A wide array of renowned businesses in telecommunications, life sciences, logistics and distribution, aerospace and defense, professional services, energy, and manufacturing operates in Fort Worth.
Fort Worth companies are at the center of the aviation industry, from the latest defense aircraft to the next generation of commercial jetliners. The city is also home to hundreds of aviation-related suppliers that provide the major manufacturers with everything they need to get their aircraft off the ground, including full-service maintenance, parts, paint, aircraft seats, electrical equipment, software, and training.
A major building block of the Fort Worth aerospace community is Lockheed Martin's Aeronautics Division, which builds military jets including the F-16 and the F-35, and employs more than 13,000 people in the region. Bell Helicopter, a Textron company, is another area success story that builds on the local military expertise and the strong education base. In 2011, Bell Helicopter invested $240 million and built a new office building and the training academy at its east Fort Worth headquarters. All of the company's existing office and work spaces were upgraded with new equipment and technology with the goal of creating an attractive environment for bright, young people.
Fort Worth’s reputation as an ideal place to live and work is attractive for companies looking to establish corporate and regional headquarters or expand their existing businesses and operations. The city offers a wide range of business parks and shovel-ready sites to fit the needs of businesses of all sizes. As home to Pier 1 Imports, D.R. Horton, BNSF Railway and more than 30,000 companies, we know a thing or two about supporting businesses large and small.
With an extensive and dynamic life sciences community, the Dallas-Fort Worth Metroplex is meeting the expanding health care needs of a fast-growing region, while fostering medical innovations that will solve our world’s most critical life science challenges.
The region’s healthcare infrastructure comprises more than 450 biomedical companies; 1,110 research, development and testing laboratories; world-class medical and osteopathic schools and hospitals, and award-winning, nationally recognized healthcare systems such as UT Southwestern, Baylor Health Care System, Cook Children's Health Care System and Texas Health Resources.
At the other end of the spectrum, Fort Worth is also driving growth among entrepreneurs and start-ups through regional initiatives, such as TECH Fort Worth and BioDFW, which serve as business incubators and provide resources to emerging biotech companies.
Four airports, a substantial rail network, and an extensive highway system ensure that accessibility to any Fort Worth location in 30 minutes or less is a well-planned reality.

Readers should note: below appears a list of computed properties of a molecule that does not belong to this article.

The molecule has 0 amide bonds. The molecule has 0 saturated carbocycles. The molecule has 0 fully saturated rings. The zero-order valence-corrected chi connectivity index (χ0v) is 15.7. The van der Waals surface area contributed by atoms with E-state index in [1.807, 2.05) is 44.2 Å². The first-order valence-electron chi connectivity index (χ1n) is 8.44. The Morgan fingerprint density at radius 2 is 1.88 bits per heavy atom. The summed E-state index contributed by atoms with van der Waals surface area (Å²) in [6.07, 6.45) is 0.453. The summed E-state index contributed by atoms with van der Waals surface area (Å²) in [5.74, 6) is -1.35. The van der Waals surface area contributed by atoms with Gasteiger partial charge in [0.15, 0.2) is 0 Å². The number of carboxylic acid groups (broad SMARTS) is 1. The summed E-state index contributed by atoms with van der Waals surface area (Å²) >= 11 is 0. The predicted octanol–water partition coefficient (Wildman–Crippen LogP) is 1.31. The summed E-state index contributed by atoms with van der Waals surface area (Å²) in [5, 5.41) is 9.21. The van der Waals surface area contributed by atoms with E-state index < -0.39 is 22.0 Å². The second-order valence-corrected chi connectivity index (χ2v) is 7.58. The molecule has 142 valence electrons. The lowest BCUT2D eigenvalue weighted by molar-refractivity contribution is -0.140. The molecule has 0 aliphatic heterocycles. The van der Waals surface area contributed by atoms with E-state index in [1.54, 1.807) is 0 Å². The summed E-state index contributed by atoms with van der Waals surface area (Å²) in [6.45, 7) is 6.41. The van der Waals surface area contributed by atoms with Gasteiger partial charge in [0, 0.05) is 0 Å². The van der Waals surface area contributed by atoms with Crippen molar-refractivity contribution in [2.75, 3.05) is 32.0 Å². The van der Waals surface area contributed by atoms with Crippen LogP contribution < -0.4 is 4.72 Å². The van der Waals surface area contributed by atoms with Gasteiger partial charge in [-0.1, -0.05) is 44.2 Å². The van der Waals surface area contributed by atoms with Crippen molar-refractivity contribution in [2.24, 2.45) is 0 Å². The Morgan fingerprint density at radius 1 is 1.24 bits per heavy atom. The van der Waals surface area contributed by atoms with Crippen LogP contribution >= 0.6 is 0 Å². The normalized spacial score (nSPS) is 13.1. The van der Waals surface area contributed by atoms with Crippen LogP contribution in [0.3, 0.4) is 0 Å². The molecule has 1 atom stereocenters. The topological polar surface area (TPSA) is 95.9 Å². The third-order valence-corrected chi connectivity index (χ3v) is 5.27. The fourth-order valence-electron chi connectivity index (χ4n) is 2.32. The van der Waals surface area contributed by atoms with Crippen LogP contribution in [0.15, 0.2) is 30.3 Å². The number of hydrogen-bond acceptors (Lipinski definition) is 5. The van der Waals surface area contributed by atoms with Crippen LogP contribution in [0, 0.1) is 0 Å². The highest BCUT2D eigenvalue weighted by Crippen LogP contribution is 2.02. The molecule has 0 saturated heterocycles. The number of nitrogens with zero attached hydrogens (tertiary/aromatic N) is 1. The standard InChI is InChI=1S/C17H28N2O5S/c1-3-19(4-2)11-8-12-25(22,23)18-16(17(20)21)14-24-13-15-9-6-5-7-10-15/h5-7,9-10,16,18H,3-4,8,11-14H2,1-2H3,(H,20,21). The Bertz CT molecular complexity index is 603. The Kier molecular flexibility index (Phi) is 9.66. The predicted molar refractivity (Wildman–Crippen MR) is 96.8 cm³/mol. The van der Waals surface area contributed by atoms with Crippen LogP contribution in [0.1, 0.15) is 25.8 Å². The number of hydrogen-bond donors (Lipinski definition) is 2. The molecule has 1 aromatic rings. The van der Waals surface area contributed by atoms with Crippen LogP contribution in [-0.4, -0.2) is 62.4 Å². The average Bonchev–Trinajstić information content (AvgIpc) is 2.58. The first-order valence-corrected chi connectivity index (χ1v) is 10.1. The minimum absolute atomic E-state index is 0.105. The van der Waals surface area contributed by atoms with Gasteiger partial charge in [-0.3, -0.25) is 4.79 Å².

The need to move goods, materials, and people quickly and efficiently is a prerequisite for business. Fort Worth has shown it is uniquely positioned to meet these needs both now and well into the future.
Fort Worth is a “who’s who” of leading manufacturers. Whether it’s Lockheed Martin’s F-35 or commercial airline jetways, yogurt or contact lenses, a fuel-efficient locomotive or Western wear, Fort Worth manufacturers are making products that are used throughout the world on a daily basis. Local manufacturing companies represent all major sectors, including aerospace and aviation, biotechnology and pharmaceuticals, electronics and food processing, among others.
Energy has long served as a significant economic driver in Texas. For the past decade, Fort Worth has been the focal point for energy production through natural gas exploration and drilling in the Barnett Shale. Sitting atop one of the largest natural gas resources in the nation, Fort Worth is the ideal location for gas drillers, pipeline investments, and related operations.
The Dallas-Fort Worth Regional Workforce Leadership Council (RWLC) was formed in 2002 with a Memorandum of Understanding between the Dallas, North Central Texas and Tarrant Workforce Boards and the Arlington, Dallas and Fort Worth Chambers of Commerce that guided the work of developing industry clusters. Led by business, the RWLC has functioned as the convener and connector for the formation and ongoing development of the regional clusters. The membership also includes representatives from the targeted industries as well as the important education partners.